You might think it's not a big deal to find connections and relationships among visitors at a funeral in a town the size of Great Bend, KS in 1940. And I agree. But what still stuns me is the presence of family members from my mother's side of the family at a function of the Jones family, my step-mother's family, since I was raised keeping those two sides of my family VERY separated and distinct, with not even a mention of their names (allowed) in each of the others' households! Oh, the things we aren't privileged to know as we grow up. But so blessed to learn about as we study our family's rich history. 


Lisa Marker said...

I am so glad that you are williing and able to research this and keep track of it! Fascinating to follow the connections! Lisa

Russ Worthington said...


Wow, Just Wow.

The lesson for me, from all of this, is that it confirms why I keep ONE database for my research. I see a lot of questions or statements that they have their genealogy databases split between spouses, parents, grandparents.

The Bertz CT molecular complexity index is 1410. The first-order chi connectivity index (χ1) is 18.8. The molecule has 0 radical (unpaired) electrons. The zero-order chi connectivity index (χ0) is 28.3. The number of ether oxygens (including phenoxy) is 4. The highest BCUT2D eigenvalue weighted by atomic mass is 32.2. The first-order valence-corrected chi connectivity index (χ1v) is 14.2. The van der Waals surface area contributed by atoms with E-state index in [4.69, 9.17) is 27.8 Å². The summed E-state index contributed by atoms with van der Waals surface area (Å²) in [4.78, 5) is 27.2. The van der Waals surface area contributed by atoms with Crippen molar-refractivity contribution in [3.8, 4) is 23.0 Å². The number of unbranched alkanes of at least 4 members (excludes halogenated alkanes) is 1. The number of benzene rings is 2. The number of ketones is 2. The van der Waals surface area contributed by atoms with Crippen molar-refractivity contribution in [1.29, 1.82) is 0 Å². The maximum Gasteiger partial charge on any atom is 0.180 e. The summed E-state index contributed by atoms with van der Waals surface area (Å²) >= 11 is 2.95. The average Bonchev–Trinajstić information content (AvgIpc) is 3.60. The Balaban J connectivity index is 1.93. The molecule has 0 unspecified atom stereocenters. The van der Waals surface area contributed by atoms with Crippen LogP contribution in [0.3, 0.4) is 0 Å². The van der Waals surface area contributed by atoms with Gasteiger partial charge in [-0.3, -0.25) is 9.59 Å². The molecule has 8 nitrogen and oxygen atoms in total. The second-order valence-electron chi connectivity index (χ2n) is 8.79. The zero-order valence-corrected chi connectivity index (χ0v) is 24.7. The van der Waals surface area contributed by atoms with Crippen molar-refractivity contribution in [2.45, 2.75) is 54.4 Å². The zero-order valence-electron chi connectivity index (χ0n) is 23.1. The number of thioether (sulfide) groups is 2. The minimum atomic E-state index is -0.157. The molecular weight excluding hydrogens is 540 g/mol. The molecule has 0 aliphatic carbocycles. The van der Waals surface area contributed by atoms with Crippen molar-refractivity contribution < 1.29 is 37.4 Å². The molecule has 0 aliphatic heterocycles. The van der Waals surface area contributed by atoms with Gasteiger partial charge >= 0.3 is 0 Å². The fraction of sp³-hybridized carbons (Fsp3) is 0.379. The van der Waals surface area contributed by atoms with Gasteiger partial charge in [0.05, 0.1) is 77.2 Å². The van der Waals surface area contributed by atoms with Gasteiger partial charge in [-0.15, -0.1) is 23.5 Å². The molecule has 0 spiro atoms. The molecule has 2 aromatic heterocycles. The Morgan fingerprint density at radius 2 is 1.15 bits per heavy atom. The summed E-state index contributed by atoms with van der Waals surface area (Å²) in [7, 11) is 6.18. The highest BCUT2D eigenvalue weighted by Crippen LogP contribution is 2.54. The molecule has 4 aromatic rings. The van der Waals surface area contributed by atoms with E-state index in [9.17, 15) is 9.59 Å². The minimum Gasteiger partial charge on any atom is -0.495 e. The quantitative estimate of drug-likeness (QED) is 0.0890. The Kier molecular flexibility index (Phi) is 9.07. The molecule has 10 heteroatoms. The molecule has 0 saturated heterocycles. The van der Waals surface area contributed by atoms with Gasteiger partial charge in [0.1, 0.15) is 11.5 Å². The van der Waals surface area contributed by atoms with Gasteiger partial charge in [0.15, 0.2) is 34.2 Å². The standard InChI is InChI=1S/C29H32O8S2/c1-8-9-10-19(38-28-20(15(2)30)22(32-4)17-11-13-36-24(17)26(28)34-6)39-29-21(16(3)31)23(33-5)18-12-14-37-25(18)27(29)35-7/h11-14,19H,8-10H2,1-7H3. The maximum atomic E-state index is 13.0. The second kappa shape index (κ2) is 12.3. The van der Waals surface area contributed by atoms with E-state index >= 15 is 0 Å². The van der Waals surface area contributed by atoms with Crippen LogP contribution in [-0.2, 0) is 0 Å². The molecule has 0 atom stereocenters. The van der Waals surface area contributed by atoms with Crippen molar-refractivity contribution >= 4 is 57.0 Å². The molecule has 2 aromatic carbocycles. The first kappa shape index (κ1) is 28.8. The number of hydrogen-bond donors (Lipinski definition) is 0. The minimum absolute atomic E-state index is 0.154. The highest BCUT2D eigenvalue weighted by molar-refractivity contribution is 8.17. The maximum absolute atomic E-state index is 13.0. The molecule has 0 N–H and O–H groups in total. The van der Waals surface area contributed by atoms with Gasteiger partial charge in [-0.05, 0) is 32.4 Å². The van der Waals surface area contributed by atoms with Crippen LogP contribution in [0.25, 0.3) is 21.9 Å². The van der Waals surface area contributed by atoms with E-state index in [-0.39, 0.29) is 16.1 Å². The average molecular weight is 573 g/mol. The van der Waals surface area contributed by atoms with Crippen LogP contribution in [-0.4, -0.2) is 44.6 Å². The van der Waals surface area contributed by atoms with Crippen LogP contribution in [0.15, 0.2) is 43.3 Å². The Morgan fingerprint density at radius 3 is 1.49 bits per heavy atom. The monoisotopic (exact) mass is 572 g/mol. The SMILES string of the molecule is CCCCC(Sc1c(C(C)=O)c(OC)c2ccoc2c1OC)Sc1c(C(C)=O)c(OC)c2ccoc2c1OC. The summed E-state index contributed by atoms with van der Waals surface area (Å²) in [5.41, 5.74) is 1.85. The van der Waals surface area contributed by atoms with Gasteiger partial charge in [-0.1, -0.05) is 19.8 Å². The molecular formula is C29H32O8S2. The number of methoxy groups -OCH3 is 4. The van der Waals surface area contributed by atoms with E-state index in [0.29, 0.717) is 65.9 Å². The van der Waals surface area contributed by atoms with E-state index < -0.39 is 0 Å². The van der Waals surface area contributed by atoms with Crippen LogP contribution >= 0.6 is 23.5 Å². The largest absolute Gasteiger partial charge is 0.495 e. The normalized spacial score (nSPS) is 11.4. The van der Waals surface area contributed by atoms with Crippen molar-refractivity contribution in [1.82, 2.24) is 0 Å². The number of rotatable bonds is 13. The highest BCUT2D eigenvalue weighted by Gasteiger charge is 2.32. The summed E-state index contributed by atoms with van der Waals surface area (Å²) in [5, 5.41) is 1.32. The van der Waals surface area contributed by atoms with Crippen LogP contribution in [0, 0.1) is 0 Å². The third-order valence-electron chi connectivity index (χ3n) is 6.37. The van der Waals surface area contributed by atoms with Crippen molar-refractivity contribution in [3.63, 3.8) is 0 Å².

I would not have known that my parents were cousins, or a name I knew growing up, but seeing the name of two people on my grandparents wedding photo, only to find that they were cousins. Of course they belonged that.

Also an example of the FAN club.

Thanks for sharing


Unknown said...

I really admire and appreciate your hard work and dedication to family history. Now that I'm retired, I'm hoping to become more active in researching and archiving my family.

Unknown said...

I really admire and appreciate your hard work and dedication to family history. Now that I'm retired, I'm hoping to become more active in researching and archiving my family.

Miss Merry said...

I recently discovered your blog and have found all your family stories and connections so interesting! I am new to family research and you are very inspiring.

Michelle Ganus Taggart said...

The connections are truly amazing and your dedication to sorting them all out is equally amazing.

I guess there is more to the story and don't you wish you knew all of the whys behind it all? Families and their relationships are so complicated.

Fascinating discoveries Becky!

Becky Jamison said...

Thank you for your kind words, Miss Merry! Keep up the never know what stories you'll come upon!